Editor’s note February 9, 2015: We were saddened to learn that Lisa Delaney passed away January 28, 2015 due to complications from her cancer.
Though Lisa Delaney is a 2-year cancer survivor, she still doesn’t know what type of cancer she has, and neither do her doctors. She has what’s called cancer of unknown primary, which means doctors have found cancer in places it has spread to in her body, but they haven’t figured out where it started. This happens in only a small percentage of cancer diagnoses. When it does happen, treatment is more challenging because the cancer type is what lets the doctor know what treatment to prescribe.
“I’m rare in the world of cancer survivors, so I’m always looking for groups or people to relate to,” said Delaney. “We definitely need more support for people who don’t fit into boxes. We need to find a way to help each other so people who have rare types of cancer don’t feel so isolated.”
Tests and more tests
It all started in March 2012 when Delaney noticed swollen lymph nodes in her groin. After a biopsy showed cancer that had spread to the lymph system, doctors began looking for the cancer’s origin. She saw many specialists and had many tests, including scans, more biopsies, surgery, endoscopies, and many, many blood tests. They found no tumor anywhere in her body.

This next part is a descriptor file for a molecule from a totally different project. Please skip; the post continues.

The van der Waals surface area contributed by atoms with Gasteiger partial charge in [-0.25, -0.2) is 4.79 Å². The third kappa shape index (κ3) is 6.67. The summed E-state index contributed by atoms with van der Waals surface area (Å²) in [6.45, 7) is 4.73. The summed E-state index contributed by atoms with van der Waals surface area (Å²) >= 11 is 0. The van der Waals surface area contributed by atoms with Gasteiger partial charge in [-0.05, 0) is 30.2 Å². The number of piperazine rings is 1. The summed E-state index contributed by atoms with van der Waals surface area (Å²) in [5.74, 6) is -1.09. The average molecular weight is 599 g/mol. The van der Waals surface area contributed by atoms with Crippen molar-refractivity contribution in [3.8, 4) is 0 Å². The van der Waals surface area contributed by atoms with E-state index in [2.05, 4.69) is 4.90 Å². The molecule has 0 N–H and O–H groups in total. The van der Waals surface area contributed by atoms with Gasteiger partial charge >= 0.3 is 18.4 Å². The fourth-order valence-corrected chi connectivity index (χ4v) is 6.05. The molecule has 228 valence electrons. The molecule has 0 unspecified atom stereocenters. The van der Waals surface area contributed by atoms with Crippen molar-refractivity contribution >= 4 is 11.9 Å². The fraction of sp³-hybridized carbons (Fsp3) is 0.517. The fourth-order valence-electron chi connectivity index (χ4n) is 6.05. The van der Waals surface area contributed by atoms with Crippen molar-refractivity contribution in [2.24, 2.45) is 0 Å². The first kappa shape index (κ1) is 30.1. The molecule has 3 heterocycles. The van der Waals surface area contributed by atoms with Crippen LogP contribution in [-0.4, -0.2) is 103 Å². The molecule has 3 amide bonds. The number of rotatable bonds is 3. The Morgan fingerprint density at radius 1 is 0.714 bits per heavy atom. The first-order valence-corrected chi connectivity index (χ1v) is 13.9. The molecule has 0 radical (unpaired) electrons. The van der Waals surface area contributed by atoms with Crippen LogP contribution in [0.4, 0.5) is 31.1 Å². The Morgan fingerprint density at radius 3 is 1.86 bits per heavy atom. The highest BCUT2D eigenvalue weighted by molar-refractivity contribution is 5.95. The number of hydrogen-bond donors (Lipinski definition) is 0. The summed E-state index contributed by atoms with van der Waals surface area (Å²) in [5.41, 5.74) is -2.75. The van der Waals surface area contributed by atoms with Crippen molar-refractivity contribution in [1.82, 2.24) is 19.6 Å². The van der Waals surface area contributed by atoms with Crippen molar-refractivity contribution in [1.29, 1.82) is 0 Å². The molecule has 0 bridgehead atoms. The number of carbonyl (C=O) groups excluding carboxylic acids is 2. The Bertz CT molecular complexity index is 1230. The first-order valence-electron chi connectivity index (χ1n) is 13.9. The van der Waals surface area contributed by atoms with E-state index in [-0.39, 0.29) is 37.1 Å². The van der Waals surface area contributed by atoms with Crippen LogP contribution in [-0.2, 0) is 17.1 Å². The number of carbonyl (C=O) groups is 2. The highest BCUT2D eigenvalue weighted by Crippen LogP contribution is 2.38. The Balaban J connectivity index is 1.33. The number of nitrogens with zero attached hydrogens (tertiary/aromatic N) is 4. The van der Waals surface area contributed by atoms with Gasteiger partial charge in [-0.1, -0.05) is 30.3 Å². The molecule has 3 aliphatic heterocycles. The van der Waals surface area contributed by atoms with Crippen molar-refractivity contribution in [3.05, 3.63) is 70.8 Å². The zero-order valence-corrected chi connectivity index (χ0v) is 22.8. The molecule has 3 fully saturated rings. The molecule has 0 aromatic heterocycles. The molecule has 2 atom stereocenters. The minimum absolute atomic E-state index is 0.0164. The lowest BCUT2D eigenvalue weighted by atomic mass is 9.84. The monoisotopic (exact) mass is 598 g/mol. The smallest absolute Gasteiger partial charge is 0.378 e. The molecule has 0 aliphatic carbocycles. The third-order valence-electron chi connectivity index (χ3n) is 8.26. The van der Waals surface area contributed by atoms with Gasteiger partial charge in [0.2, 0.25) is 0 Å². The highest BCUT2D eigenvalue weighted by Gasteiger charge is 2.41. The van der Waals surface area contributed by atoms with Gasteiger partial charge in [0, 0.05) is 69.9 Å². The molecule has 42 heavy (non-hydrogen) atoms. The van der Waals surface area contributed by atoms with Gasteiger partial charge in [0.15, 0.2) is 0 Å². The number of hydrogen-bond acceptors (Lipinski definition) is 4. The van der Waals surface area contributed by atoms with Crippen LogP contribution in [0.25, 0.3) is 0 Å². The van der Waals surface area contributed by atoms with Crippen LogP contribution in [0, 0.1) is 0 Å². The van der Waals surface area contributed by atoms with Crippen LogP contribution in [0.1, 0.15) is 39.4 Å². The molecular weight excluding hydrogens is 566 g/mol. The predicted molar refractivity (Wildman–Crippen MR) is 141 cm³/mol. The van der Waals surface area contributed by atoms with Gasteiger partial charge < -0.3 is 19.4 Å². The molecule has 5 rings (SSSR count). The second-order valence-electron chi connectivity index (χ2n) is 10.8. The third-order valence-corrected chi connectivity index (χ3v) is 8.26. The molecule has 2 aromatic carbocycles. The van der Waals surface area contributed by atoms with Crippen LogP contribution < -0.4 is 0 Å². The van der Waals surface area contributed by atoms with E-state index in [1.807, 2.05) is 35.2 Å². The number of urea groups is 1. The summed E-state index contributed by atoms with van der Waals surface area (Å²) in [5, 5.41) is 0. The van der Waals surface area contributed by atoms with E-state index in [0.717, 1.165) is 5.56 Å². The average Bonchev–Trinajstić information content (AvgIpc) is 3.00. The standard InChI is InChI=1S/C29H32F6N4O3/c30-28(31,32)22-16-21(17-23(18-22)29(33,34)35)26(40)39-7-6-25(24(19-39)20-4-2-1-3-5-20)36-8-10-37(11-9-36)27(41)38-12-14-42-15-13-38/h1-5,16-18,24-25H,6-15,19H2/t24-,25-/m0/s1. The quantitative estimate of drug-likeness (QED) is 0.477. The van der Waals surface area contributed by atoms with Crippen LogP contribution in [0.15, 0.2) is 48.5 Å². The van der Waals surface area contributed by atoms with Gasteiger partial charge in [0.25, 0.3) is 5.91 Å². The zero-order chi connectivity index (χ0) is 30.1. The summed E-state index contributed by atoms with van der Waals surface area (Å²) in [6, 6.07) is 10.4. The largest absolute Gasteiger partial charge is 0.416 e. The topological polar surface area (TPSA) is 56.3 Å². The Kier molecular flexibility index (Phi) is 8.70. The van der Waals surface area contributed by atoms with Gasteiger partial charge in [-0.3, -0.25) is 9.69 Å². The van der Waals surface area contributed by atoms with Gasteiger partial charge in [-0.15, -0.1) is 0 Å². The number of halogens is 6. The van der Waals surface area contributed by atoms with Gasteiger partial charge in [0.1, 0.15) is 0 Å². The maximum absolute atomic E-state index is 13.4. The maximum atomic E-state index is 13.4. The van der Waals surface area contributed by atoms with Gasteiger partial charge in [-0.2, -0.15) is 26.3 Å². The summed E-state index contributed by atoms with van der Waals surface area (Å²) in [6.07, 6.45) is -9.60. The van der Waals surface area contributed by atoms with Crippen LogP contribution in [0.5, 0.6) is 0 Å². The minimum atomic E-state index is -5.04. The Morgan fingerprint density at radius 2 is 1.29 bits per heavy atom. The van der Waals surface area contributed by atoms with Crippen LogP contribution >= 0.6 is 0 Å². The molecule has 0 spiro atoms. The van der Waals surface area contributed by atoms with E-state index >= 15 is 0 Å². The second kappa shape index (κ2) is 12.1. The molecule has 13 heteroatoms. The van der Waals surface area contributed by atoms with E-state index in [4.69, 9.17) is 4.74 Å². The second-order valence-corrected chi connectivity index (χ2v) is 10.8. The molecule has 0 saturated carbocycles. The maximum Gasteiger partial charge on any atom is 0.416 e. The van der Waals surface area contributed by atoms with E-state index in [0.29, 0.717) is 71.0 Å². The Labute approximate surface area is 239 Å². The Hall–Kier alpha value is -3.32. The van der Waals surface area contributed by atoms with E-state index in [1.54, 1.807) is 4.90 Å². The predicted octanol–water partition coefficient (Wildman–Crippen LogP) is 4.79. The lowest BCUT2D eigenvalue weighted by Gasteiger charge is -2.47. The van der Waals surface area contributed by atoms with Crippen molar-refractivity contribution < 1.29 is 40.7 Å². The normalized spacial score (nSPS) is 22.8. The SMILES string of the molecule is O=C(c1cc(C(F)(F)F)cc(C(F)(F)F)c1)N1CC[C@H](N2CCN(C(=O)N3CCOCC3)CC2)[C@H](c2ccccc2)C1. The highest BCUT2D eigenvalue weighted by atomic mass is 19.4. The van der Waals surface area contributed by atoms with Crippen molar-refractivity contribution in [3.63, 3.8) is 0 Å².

She began aggressive chemotherapy and even though it made her feel weak and nauseated, her lymph nodes began to shrink and the cancer began to disappear. Delaney says that gave her the hope she needed to keep fighting the disease. “I was told my chances were slim,” said Delaney. “But when treatment began working and working well, my attitude was to get into fighting mode. I said, ‘I am not going to take no for an answer. I am not going down.’” Meanwhile, her family kicked in to help out. Delaney’s husband’s role was to make life as normal as possible for their young daughter. Her father took her to treatments and other appointments.
After 9 months, tests showed she had no more evidence of cancer in her body and she was able to stop treatment. Unfortunately, the cancer returned several months later and she began treatment again. Even though the cancer came back, Delaney held onto the hope she’d found.
“Once we found the treatment to be working, I believed I could beat this. I believed it,” said Delaney. “I don’t fit into a mold. I don’t know what kind of cancer I have. Nothing for me is normal, and that includes how this will end up. I hold onto that and I keep fighting. I’m still here 2 years later. I’m still going strong. This has not been an easy journey, but it continues. I have a 6-year-old daughter that I refuse to let grow up without her mother. I will do everything in my power to fight this until, eventually, someone comes up with something that will help me win it.”